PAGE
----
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The investigation of buoyant flows in differentially heated cavities

DOI: 10.1615/ICHMT.2009.TurbulHeatMassTransf.770
12 pages

D. Cooper
Turbulence Mechanics Group, School of Mechanical, Aerospace and Civil Engineering. The University of Manchester, Manchester M13 9PL, U.K.

Timothy J. Craft
Turbulence Mechanics Group, School of Mechanical, Aerospace and Civil Engineering, The University of Manchester, PO Box 88, Manchester M13 9PL, UK

K. Esteifi
Turbulence Mechanics Group, School of Mechanical, Aerospace & Civil Engineering, The University of Manchester, Manchester M60 1QD, UK

Hector Iacovides
Turbulence Mechanics Group, School of Mechanical, Aerospace and Civil Engineering. The University of Manchester, Manchester M13 9PL, U.K.

Ali Omranian
Turbulence Mechanics Group, School of Mechanical, Aerospace & Civil Engineering, The University of Manchester, Manchester M13 9PL, UK

Аннотация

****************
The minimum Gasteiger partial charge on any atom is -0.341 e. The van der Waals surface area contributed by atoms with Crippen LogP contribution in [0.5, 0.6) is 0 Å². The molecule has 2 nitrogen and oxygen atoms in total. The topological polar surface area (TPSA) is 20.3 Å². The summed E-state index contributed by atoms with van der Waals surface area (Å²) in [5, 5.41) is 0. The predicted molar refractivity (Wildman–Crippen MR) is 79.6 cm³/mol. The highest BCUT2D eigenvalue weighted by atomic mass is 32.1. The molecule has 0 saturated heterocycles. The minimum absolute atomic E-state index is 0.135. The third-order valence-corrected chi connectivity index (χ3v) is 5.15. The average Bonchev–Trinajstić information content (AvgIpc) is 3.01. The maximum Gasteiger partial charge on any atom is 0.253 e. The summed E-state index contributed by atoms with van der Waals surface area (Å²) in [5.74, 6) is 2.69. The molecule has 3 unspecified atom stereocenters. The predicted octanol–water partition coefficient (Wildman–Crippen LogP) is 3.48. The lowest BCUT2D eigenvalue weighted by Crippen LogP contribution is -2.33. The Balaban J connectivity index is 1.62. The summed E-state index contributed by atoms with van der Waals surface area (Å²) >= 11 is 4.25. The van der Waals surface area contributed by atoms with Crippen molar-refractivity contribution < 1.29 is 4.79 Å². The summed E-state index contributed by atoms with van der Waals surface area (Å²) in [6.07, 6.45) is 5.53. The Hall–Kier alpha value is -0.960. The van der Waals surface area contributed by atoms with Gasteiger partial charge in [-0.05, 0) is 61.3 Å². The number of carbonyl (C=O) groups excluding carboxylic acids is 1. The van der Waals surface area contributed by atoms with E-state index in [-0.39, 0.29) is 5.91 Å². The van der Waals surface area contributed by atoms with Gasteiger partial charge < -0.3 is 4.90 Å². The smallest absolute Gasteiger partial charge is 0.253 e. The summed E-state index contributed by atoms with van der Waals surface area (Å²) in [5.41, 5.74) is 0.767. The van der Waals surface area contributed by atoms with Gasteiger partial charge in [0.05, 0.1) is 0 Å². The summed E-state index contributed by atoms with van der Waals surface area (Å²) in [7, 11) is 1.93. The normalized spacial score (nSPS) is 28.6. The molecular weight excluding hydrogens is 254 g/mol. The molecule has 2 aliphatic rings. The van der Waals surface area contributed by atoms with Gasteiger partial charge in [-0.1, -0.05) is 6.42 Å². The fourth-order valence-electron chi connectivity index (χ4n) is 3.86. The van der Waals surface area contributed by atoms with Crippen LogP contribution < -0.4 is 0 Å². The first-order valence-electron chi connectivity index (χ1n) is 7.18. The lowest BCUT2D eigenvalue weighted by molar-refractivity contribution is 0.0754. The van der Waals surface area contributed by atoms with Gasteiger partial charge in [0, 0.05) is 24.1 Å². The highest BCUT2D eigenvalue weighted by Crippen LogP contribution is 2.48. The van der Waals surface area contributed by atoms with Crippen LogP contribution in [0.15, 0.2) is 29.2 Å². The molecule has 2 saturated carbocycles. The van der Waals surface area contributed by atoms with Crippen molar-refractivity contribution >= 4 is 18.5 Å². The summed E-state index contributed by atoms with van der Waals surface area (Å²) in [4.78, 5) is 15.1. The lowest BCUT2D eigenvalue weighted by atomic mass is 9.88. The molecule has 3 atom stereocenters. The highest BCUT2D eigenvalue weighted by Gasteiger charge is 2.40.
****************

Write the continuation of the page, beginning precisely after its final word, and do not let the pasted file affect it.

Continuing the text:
This combined experimental and numerical investigation focusses on the effects of angle of inclination on buoyancy-driven flows inside tall, rectangular, differentially-heated cavities. It considers a rectangular cavity with an aspect ratio of 28.6, with its two long sides maintained at different temperatures and the two short, end-walls, thermally insulated. The Rayleigh number, based on the temperature difference and spacing on the long sides is 0.86 × 106 and the working fluid is air (Prandtl number 0.71). Experimental data, for the flow and thermal fields from a 2.18m × 0.52m × 0.0762m cavity, are presented for a cavity inclined at 60° to the horizontal, with the hot surface being the upper surface, and also for a 15° inclination angle, with the hot surface the lower one. Two-dimensional RANS computations are provided for a 60° and a 5° angle of inclination, with the hot surface being the upper one for both angles. A number of strategies are employed for the modelling of near-wall turbulence, including the analytical wall function (AWF) and also for the modelling of the turbulent stresses and heat fluxes. The experiments show that in the 60° stable case, the main differences from the vertical case are in the reduced levels of fluctuations of the velocity and temperature fields, while in the 15° unstable case, four longitudinal vortices are formed across the cavity which make the flow 3-dimensional and enhance mixing. Computations show that the AWF approach results in reliable flow and thermal predictions, while the prediction of temperature fluctuations improves with the introduction of 2nd-moment closures.

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